Middlebury

Difference between revisions of "Identifying viruses"

(Ambiguous symptoms)
(Adding the Helpdesk category to this page.)
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[[Category:Helpdesk]]
 
A lot of problems are assumed to be virus problems but actually are hardware, software, or user issues. Let's discuss.
 
A lot of problems are assumed to be virus problems but actually are hardware, software, or user issues. Let's discuss.
  

Revision as of 09:24, 10 July 2008

A lot of problems are assumed to be virus problems but actually are hardware, software, or user issues. Let's discuss.

Likely signs of a virus

  • Pop-ups
  • Error msgs mentioning filenames that reaaally don't sound valid
  • Are programs like AIM and LimeWire installed? Does the user seem like a big media consumer? Without generalizing too much, I've found that these users are much more likely to have virus problems.
  • User controls the mouse. You might have bigger problems than just viruses here.

--Hunt, Christopher 18:14, 9 July 2008 (EDT)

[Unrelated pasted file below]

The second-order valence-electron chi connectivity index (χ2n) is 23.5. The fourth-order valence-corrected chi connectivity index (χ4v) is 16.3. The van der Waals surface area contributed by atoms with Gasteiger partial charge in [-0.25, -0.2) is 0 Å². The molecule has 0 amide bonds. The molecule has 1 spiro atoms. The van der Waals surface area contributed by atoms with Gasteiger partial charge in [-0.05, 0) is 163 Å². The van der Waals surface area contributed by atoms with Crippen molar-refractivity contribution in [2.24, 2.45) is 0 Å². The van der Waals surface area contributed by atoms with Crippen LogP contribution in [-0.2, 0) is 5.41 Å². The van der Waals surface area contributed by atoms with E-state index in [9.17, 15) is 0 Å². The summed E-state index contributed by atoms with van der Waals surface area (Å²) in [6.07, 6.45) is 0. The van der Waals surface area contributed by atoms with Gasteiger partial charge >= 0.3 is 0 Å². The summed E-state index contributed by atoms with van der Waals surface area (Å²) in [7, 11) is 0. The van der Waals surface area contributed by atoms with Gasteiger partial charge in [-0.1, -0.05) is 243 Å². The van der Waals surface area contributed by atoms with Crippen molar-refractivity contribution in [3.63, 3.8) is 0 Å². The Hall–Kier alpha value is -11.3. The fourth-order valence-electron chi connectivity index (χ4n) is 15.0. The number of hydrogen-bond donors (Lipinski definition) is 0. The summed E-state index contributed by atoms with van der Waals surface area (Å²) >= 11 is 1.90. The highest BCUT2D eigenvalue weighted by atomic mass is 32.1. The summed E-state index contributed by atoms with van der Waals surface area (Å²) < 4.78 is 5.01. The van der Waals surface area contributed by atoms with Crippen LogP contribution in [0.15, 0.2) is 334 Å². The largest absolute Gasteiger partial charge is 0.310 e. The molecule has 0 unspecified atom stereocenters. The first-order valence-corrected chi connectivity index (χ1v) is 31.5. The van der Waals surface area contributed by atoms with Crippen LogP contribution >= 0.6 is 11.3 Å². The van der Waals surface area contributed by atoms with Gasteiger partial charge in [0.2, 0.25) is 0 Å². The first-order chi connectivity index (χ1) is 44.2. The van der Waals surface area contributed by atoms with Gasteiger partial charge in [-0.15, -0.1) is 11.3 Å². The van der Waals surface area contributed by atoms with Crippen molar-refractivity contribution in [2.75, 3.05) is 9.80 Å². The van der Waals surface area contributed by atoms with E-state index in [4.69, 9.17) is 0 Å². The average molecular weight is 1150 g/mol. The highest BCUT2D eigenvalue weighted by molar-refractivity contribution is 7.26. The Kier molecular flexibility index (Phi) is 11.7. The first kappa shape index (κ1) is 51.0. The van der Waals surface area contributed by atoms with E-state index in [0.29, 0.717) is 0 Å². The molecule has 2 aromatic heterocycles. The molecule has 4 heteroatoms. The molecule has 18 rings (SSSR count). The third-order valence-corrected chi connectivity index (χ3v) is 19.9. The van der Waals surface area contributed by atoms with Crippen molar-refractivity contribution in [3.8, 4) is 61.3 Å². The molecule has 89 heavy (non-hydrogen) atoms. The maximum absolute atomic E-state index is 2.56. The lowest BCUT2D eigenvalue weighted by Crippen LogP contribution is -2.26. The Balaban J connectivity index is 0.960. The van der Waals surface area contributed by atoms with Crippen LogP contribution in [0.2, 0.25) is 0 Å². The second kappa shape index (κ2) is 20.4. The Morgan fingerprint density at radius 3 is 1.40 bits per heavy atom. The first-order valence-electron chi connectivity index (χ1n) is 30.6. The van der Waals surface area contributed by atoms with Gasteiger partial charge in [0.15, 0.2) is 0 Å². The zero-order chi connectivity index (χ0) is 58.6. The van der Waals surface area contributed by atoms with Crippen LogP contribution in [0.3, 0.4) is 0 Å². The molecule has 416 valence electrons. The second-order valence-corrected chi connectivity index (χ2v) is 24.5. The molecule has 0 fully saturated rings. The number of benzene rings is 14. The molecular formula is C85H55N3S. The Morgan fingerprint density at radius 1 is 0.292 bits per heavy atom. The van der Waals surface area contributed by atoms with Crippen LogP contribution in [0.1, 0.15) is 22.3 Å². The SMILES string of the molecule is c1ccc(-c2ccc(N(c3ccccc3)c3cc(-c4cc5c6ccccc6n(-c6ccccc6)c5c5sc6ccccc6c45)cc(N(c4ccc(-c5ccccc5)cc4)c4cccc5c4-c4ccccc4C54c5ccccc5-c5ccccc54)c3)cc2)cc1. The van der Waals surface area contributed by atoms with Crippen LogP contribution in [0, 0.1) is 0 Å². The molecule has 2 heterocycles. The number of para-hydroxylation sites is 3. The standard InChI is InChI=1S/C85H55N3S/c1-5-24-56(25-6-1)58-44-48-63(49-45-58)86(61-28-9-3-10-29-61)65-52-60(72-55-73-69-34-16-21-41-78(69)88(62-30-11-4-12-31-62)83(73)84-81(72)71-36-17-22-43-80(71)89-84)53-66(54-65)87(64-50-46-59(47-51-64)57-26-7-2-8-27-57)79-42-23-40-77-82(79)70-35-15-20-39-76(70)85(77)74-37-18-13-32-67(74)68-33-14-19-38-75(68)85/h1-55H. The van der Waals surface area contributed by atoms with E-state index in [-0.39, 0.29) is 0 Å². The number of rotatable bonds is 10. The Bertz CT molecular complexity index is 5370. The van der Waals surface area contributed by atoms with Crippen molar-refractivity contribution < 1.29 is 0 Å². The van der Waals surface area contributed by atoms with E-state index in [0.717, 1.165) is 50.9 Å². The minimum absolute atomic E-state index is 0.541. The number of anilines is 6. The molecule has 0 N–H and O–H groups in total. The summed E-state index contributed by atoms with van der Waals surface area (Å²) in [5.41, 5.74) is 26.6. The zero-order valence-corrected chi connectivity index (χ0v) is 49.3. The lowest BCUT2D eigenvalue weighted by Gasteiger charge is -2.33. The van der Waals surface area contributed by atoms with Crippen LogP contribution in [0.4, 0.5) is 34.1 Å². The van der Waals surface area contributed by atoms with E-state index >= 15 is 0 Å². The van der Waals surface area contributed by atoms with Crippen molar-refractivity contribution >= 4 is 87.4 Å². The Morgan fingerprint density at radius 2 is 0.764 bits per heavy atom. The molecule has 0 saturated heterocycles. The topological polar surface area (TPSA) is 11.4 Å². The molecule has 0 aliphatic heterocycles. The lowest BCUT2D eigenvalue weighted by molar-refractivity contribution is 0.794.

Ambiguous symptoms

  • Slow usage.
    • Is it slow in general, or just slow on startup? Check what programs start automatically. (Autoruns, msconfig, HijackThis)
    • Does the user complain about one particular program being slow? Check IE and Firefox for toolbars.
    • What does the add/remove programs list look like?
    • Check the computer specs. You can't expect Windows XP to run well on 128 MB RAM (or Vista to run well on 128GB RAM) no matter how many programs you might remove.
  • Error messages re: a particular program - reinstall? Maybe a file is corrupt, which might be a sign to check for hard disk problems. (But if you're going to run HD diagnostics, back up crucial data first...)
  • Computer writes text randomly. The one time I've seen this, it was actually caused by a speech-to-text function that the user didn't know about!

--Hunt, Christopher 18:14, 9 July 2008 (EDT)

Symptoms that probably mean something else

  • "Memory at <hex code> cannot be referenced". More likely a RAM problem. Try switching out the memory card(s) or run diagnostics on the memory.

--Hunt, Christopher 18:14, 9 July 2008 (EDT)